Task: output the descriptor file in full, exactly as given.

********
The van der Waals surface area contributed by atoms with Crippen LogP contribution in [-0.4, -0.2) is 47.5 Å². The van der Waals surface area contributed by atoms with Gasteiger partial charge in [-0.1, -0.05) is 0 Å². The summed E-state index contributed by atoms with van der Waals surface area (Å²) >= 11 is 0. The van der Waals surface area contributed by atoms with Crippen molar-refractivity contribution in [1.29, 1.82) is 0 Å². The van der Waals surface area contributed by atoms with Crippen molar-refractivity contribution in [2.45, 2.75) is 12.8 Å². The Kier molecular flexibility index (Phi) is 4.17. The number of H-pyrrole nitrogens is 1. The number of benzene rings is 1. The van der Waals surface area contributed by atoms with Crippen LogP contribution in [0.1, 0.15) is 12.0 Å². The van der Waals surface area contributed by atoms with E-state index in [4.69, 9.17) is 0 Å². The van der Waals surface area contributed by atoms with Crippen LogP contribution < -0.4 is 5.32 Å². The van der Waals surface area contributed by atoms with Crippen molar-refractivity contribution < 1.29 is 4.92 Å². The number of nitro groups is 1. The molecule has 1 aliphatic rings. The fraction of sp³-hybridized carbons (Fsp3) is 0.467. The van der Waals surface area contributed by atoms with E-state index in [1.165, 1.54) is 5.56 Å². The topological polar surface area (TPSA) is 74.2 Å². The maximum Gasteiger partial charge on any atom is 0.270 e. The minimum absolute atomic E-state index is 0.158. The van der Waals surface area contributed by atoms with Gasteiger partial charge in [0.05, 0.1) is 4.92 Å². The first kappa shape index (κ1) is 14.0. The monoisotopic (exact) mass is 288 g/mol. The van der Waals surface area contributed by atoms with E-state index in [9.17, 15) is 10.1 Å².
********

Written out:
The van der Waals surface area contributed by atoms with Crippen LogP contribution in [-0.4, -0.2) is 47.5 Å². The van der Waals surface area contributed by atoms with Gasteiger partial charge in [-0.1, -0.05) is 0 Å². The summed E-state index contributed by atoms with van der Waals surface area (Å²) >= 11 is 0. The van der Waals surface area contributed by atoms with Crippen molar-refractivity contribution in [1.29, 1.82) is 0 Å². The van der Waals surface area contributed by atoms with Crippen molar-refractivity contribution in [2.45, 2.75) is 12.8 Å². The Kier molecular flexibility index (Phi) is 4.17. The number of H-pyrrole nitrogens is 1. The number of benzene rings is 1. The van der Waals surface area contributed by atoms with Crippen LogP contribution in [0.1, 0.15) is 12.0 Å². The van der Waals surface area contributed by atoms with E-state index in [4.69, 9.17) is 0 Å². The van der Waals surface area contributed by atoms with Crippen LogP contribution < -0.4 is 5.32 Å². The van der Waals surface area contributed by atoms with Crippen molar-refractivity contribution < 1.29 is 4.92 Å². The number of nitro groups is 1. The molecule has 1 aliphatic rings. The fraction of sp³-hybridized carbons (Fsp3) is 0.467. The van der Waals surface area contributed by atoms with E-state index in [1.165, 1.54) is 5.56 Å². The topological polar surface area (TPSA) is 74.2 Å². The maximum Gasteiger partial charge on any atom is 0.270 e. The minimum absolute atomic E-state index is 0.158. The van der Waals surface area contributed by atoms with Gasteiger partial charge in [0.05, 0.1) is 4.92 Å². The first kappa shape index (κ1) is 14.0. The monoisotopic (exact) mass is 288 g/mol. The van der Waals surface area contributed by atoms with E-state index in [9.17, 15) is 10.1 Å².